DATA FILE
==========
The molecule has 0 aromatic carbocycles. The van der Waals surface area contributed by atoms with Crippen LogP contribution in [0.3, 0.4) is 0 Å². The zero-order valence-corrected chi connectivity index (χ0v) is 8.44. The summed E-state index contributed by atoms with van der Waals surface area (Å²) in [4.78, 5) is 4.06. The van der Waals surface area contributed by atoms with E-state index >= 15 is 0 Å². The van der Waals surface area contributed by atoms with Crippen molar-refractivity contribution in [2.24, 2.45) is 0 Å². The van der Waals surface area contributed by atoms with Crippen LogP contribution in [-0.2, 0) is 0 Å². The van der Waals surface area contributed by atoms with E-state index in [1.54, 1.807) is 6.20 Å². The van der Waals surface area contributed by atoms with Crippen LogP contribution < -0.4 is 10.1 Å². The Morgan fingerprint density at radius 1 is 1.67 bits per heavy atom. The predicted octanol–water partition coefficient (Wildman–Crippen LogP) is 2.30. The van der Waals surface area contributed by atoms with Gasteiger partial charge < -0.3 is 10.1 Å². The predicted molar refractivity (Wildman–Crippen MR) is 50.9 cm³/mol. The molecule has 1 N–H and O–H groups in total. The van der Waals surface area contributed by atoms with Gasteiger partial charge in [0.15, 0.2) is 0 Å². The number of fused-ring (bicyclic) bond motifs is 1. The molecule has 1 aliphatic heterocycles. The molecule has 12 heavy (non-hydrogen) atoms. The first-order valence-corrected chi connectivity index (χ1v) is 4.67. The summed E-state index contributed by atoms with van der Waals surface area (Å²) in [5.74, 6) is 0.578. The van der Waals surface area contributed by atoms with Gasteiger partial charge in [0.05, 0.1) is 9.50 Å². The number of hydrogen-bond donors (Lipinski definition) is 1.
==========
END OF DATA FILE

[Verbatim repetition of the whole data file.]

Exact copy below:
The molecule has 0 aromatic carbocycles. The van der Waals surface area contributed by atoms with Crippen LogP contribution in [0.3, 0.4) is 0 Å². The zero-order valence-corrected chi connectivity index (χ0v) is 8.44. The summed E-state index contributed by atoms with van der Waals surface area (Å²) in [4.78, 5) is 4.06. The van der Waals surface area contributed by atoms with E-state index >= 15 is 0 Å². The van der Waals surface area contributed by atoms with Crippen molar-refractivity contribution in [2.24, 2.45) is 0 Å². The van der Waals surface area contributed by atoms with Crippen LogP contribution in [-0.2, 0) is 0 Å². The van der Waals surface area contributed by atoms with E-state index in [1.54, 1.807) is 6.20 Å². The van der Waals surface area contributed by atoms with Crippen LogP contribution < -0.4 is 10.1 Å². The Morgan fingerprint density at radius 1 is 1.67 bits per heavy atom. The predicted octanol–water partition coefficient (Wildman–Crippen LogP) is 2.30. The van der Waals surface area contributed by atoms with Gasteiger partial charge < -0.3 is 10.1 Å². The predicted molar refractivity (Wildman–Crippen MR) is 50.9 cm³/mol. The molecule has 1 N–H and O–H groups in total. The van der Waals surface area contributed by atoms with Gasteiger partial charge in [0.15, 0.2) is 0 Å². The number of fused-ring (bicyclic) bond motifs is 1. The molecule has 1 aliphatic heterocycles. The molecule has 12 heavy (non-hydrogen) atoms. The first-order valence-corrected chi connectivity index (χ1v) is 4.67. The summed E-state index contributed by atoms with van der Waals surface area (Å²) in [5.74, 6) is 0.578. The van der Waals surface area contributed by atoms with Gasteiger partial charge in [0.05, 0.1) is 9.50 Å². The number of hydrogen-bond donors (Lipinski definition) is 1.